With his characteristic blend of nostalgia and curiosity, Moby explores everything from strip club marquees to minimalism on his blog—and his non-linear ramblings also contain great insights into the history of Los Angeles architecture and the city's rapid development. An excerpt from a post about the historic Tower Theater downtown:
ok, someday soon i’ll get back to beautiful mid century houses scattered throughout l.a.
but for now: another beautiful old theater downtown.
speaking of downtown: if you’re interested to know what times square looked like in 1978 you have two options.
option 1-build a time machine and go back to times square in 1978.
option 2-walk up and down broadway in downtown los angeles.
oh, if for some reason you do have a time machine, please let me know, as there are lots of places from the past and future i’d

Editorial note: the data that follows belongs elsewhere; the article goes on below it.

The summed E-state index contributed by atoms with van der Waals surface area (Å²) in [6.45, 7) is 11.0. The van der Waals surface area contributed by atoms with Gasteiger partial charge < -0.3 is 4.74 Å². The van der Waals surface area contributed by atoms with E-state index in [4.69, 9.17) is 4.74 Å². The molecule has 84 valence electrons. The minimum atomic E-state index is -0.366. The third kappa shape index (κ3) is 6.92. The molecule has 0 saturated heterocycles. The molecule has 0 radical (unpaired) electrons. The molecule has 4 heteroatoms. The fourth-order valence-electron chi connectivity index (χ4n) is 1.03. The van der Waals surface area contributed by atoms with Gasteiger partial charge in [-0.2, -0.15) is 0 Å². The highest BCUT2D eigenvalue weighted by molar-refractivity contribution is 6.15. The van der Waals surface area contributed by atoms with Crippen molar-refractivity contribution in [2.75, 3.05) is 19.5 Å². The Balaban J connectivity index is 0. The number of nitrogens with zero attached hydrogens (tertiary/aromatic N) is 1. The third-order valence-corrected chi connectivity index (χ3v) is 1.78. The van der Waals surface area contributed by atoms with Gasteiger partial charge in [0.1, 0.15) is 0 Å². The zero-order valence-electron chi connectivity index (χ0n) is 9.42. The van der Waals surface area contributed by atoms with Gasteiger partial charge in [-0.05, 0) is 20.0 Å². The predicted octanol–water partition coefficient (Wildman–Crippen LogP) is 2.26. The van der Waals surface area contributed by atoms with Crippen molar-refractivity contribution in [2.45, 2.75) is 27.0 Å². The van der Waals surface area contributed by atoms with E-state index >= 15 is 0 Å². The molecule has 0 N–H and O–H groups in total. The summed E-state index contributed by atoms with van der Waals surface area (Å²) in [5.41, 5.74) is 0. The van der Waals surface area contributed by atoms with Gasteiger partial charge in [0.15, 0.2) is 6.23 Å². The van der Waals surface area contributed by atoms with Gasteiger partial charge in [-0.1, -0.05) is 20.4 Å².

like to visit.
for starters: a weekend in nyc in 1978. start the night at studio 54 with mick and bianca, and then end the night at max’s kansas city with andy warhol and lou reed.
that seems like a good use of/for a time machine, right?
In this video from the Getty-led Pacific Standard Time Presents: Modern Architecture in L.A., the artist riffs on the unique attributes of Los Angeles architecture. "L.A. is baffling. L.A. is byzantine and fantastically uncohesive," he says of the city's built landscape. "L.A. has the most diverse, interesting architecture of any city on the planet."
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